Perhaps the best time to visit Iceland is not when you must wear three layers of thermal underwear in order to keep warm, but I prefer to think it’s the absolute best time to see Iceland in its true form. Iceland was not a typical destination choice for us. I only occasionally venture outside in Seattle in the winter, and it doesn’t exactly get cold in Seattle – ever. I’m generally even much less inclined to do it on vacation. We are fair-weather travelers. But when prices are low and crowds are even lower, who am I to pass it up. Thus, we overstuffed our backpacks with gloves, hats, scarves and aforementioned thermal underwear, and we set off on an Icelandic adventure. It was actually more of a short jaunt than a full-blown adventure, but I take what I can get. There are so many great things to do in Iceland.
Prices for flights in March were astoundingly low (a mere $480 for a direct flight from Seattle and the norm is almost twice that much), as were hotel rates, and there are all manner of pre-packaged trips to be had this time of year. Plus, as I mentioned, the crowds are much smaller than during warmer months. The combination of all of these things led to a very satisfying trip. It’s really a no-brainer to travel during the shoulder season.
I found that most flights are of the red-eye variety and land very early in the morning in Reykjavik, which leaves you with a couple of options. We chose to go straight to our hotel because we wanted to change into warmer clothes, drop off our suitcases, get some breakfast and spend the first day exploring the city. Another popular choice is to go directly to the Blue Lagoon for a few hours of soaking, since you often can’t check in to your room that early. We were just too tired upon arrive to really enjoy the Blue Lagoon, so we opted to hit it up on the way back to the airport. That worked out much better for us.
We stayed at Hotel Odinsve, which is located in a quiet, yet very convenient location within close proximity to everything the typical tourist would wanted. We found ourselves patting our own backs for making such a wise hotel decision. There was the somewhat overpowering sulfur odor from the bathroom to contend with, but since Iceland is primarily heated by geothermal, we assumed we’d deal with that no matter where we’d stayed. The room and bathroom were cozy, but comfortable and clean, which is of upmost importance. I’m somewhat picky about hotel rooms. It doesn’t have to be 5-star to please me, but I don’t want to feel like I’m bathed in hundreds of other travelers’ leftover filth. The bedspread particularly.
We ran into a strange phenomenon here that we’d never encountered before – a double bed with two individual comforters. Apparently they’d heard about my husband’s propensity to steal the covers at night. Downstairs at the hotel is a nice French restaurant called Snaps that was doing some very brisk business while we were there. Call ahead for reservations (that goes for all the other restaurants in the city, as well).
The food in Iceland holds many surprises and adventures for the typical American who has never tried such exotic delicacies as minke whale, puffin, reindeer or langoustine. We were in foodie heaven in Reykjavik. I don’t think I’ve encountered so many incredible eating options in such a small radius before. We were bummed that we didn’t have more time to partake. (Read more about food & drink experiences in Iceland).
Our first foodie stop was SÆGREIFINN (Seabarin) where we indulged in the local’s favorite lobster soup and a skewer of monk fish. Both were delicious and warmed us right up for the next foodventure – the famous Bæjarins Beztu Pylsur hotdog with “the works”. The “works” simply means ketchup, mustard, onions and a special roumalade with relish. It sounds pretty awesome. Even Bill Clinton stopped by for a dog once (and his picture is hanging proudly at the stand). Also the line at the stand was winding down the road at 11am. But, sadly, I didn’t really see what all the fuss was about. I mean, it was okay. The dog did have a nice snap to it. But the best hotdog in Europe?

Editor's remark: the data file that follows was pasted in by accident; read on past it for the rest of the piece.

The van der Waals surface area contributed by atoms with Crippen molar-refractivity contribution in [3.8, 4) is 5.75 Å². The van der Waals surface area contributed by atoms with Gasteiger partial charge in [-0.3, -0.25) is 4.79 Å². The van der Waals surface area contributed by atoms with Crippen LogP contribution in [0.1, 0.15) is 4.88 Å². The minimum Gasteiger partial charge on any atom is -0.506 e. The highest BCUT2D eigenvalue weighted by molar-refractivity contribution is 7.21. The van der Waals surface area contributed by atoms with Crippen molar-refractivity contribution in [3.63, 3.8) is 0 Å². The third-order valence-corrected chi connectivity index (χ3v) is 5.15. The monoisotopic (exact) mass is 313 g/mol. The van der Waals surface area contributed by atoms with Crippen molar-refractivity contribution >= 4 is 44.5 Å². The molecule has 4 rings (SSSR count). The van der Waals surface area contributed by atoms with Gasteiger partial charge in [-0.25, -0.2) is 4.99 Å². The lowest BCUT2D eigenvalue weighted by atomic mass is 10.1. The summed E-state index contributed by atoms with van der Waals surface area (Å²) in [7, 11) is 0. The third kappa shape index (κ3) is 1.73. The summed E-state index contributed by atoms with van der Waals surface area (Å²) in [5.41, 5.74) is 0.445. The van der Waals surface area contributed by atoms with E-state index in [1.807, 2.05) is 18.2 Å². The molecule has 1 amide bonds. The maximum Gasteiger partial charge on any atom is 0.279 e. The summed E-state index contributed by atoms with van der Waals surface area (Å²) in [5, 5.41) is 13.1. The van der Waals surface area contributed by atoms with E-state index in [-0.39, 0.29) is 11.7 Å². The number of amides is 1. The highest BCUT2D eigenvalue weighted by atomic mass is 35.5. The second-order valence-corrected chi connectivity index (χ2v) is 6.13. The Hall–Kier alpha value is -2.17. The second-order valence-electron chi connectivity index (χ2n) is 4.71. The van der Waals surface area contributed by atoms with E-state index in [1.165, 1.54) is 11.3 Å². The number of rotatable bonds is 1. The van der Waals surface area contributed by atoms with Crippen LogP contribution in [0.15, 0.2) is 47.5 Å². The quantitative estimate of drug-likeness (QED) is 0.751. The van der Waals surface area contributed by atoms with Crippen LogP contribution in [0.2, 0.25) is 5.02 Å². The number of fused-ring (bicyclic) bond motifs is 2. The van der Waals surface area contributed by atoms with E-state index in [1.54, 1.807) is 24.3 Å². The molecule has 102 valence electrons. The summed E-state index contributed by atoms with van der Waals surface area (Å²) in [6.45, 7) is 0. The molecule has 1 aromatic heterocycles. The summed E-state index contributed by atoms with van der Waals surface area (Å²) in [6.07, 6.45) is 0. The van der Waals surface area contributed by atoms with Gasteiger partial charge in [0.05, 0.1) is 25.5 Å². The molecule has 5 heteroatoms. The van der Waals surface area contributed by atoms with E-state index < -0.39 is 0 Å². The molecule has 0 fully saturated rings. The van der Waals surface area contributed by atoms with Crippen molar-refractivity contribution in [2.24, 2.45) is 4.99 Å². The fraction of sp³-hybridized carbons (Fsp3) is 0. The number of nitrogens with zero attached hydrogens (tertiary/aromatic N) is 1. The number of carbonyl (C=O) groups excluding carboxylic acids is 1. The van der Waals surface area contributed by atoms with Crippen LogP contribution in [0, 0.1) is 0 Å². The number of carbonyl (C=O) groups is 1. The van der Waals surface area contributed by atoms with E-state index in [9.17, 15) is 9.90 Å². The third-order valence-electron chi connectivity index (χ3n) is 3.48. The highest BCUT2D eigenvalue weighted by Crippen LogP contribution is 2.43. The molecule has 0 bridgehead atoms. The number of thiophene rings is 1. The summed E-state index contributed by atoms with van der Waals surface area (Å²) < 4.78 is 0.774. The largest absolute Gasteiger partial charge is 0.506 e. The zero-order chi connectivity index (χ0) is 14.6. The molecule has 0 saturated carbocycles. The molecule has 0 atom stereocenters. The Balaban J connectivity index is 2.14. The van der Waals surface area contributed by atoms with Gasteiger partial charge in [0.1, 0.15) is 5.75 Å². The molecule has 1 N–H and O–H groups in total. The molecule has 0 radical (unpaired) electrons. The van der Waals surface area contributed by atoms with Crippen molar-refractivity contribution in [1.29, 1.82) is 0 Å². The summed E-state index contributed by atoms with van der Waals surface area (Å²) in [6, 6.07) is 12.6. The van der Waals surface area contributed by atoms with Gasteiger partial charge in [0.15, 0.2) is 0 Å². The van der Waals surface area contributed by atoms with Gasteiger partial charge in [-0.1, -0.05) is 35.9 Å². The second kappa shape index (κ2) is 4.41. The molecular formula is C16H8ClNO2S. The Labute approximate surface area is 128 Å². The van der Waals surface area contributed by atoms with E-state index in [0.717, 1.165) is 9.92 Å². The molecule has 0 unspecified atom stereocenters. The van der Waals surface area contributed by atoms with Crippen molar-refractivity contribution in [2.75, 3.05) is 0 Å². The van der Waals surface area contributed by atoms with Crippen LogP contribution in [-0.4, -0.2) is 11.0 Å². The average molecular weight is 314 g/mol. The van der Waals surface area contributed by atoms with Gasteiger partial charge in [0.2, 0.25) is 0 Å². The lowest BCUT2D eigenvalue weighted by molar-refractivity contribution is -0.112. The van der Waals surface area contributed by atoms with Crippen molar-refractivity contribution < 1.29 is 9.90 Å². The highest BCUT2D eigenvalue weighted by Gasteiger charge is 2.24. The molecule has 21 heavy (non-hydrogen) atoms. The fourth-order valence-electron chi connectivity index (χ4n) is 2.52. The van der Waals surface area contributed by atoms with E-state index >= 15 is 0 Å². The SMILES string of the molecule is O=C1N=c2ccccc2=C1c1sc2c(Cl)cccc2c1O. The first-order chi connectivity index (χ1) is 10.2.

For dinner, we had an early reservation at Grillmarkadurinn (Grill Market). I am still thinking about that dinner, and that’s a pretty remarkable statement. Hands down the best bread and butter service ever. You can see from the picture that our camera even thought the bread outshined the trio of reindeer, langoustine and whale sliders we ordered as an appetizer.
They have a chef’s tasting menu, as most places in town do, which looked pretty amazing, but we had our sights set on specific menu items so we went a la carte. For our main courses, we chose the Tenderloin of Horse (which I realize some people may be upset by – but being that we were in a different country and had never had the occasion to try horse before, we had to embrace the moment; you only live once), and Grilled Lobster with champagne sauce. When the plates were deposited on our table, our jaws dropped at the giant mound of lobster tails, and despite having eaten almost the entire basket of bread already, we knew the challenge was on. There is an unspoken rule, isn’t there, about never leaving lobster uneaten? If there wasn’t, there is now.
After dinner, we were picked up from our hotel by Iceland Excursions for an attempt at finding the Northern Lights. This natural phenomenon of electrically charged particles from the sun entering the earth’s atmosphere is said to be at its peak from September to March and is coming off an 11-year peak of activity in 2013. We were intent on seeing the lights, and braved the subzero temperatures for over 5 hours for the privilege. The tour isn’t much for comforts. They basically drop you off in the middle of nowhere with 200 other overly eager loonies and you stand with your face in the wind for hours at a time, staring up at what may or may not be a very faint glimpse of the elusive Aurora Borealis. After returning to the bus to regain feeling in your noses, the driver exuberantly proclaims that we were lucky to have just witnessed a rather active night for the northern lights. Most of the passengers, ourselves included, could be seen forlornly looking at each other with that, “Were we looking at the same thing he was?” face.